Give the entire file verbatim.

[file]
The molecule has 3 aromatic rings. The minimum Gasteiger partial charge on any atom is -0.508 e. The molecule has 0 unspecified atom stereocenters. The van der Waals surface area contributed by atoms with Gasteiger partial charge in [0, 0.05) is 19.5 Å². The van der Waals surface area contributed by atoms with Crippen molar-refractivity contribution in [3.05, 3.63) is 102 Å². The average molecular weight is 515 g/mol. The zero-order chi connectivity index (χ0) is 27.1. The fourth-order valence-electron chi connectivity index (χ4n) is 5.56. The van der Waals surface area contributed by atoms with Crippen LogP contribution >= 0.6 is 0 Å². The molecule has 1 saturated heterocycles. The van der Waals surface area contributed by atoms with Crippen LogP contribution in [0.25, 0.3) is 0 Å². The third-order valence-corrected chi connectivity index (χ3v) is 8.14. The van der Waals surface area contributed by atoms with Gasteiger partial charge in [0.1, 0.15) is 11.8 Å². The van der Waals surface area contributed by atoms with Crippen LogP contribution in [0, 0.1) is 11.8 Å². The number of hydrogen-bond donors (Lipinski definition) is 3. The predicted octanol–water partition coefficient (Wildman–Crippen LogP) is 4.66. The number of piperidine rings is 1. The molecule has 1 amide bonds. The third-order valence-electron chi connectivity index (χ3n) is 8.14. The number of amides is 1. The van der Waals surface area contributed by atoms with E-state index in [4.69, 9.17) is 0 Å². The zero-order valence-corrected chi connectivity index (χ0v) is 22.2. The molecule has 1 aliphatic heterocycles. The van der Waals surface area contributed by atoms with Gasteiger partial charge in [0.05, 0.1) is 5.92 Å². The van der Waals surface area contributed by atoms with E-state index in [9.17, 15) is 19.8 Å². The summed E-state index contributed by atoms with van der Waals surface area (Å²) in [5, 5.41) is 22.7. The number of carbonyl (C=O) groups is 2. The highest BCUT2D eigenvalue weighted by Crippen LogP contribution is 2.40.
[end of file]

The molecule has 3 aromatic rings. The minimum Gasteiger partial charge on any atom is -0.508 e. The molecule has 0 unspecified atom stereocenters. The van der Waals surface area contributed by atoms with Gasteiger partial charge in [0, 0.05) is 19.5 Å². The van der Waals surface area contributed by atoms with Crippen molar-refractivity contribution in [3.05, 3.63) is 102 Å². The average molecular weight is 515 g/mol. The zero-order chi connectivity index (χ0) is 27.1. The fourth-order valence-electron chi connectivity index (χ4n) is 5.56. The van der Waals surface area contributed by atoms with Crippen LogP contribution >= 0.6 is 0 Å². The molecule has 1 saturated heterocycles. The van der Waals surface area contributed by atoms with Crippen LogP contribution in [0.25, 0.3) is 0 Å². The third-order valence-corrected chi connectivity index (χ3v) is 8.14. The van der Waals surface area contributed by atoms with Gasteiger partial charge in [0.1, 0.15) is 11.8 Å². The van der Waals surface area contributed by atoms with Crippen LogP contribution in [0, 0.1) is 11.8 Å². The number of hydrogen-bond donors (Lipinski definition) is 3. The predicted octanol–water partition coefficient (Wildman–Crippen LogP) is 4.66. The number of piperidine rings is 1. The molecule has 1 amide bonds. The third-order valence-electron chi connectivity index (χ3n) is 8.14. The number of amides is 1. The van der Waals surface area contributed by atoms with E-state index in [4.69, 9.17) is 0 Å². The zero-order valence-corrected chi connectivity index (χ0v) is 22.2. The molecule has 1 aliphatic heterocycles. The van der Waals surface area contributed by atoms with Gasteiger partial charge in [0.05, 0.1) is 5.92 Å². The van der Waals surface area contributed by atoms with E-state index in [9.17, 15) is 19.8 Å². The summed E-state index contributed by atoms with van der Waals surface area (Å²) in [5, 5.41) is 22.7. The number of carbonyl (C=O) groups is 2. The highest BCUT2D eigenvalue weighted by Crippen LogP contribution is 2.40.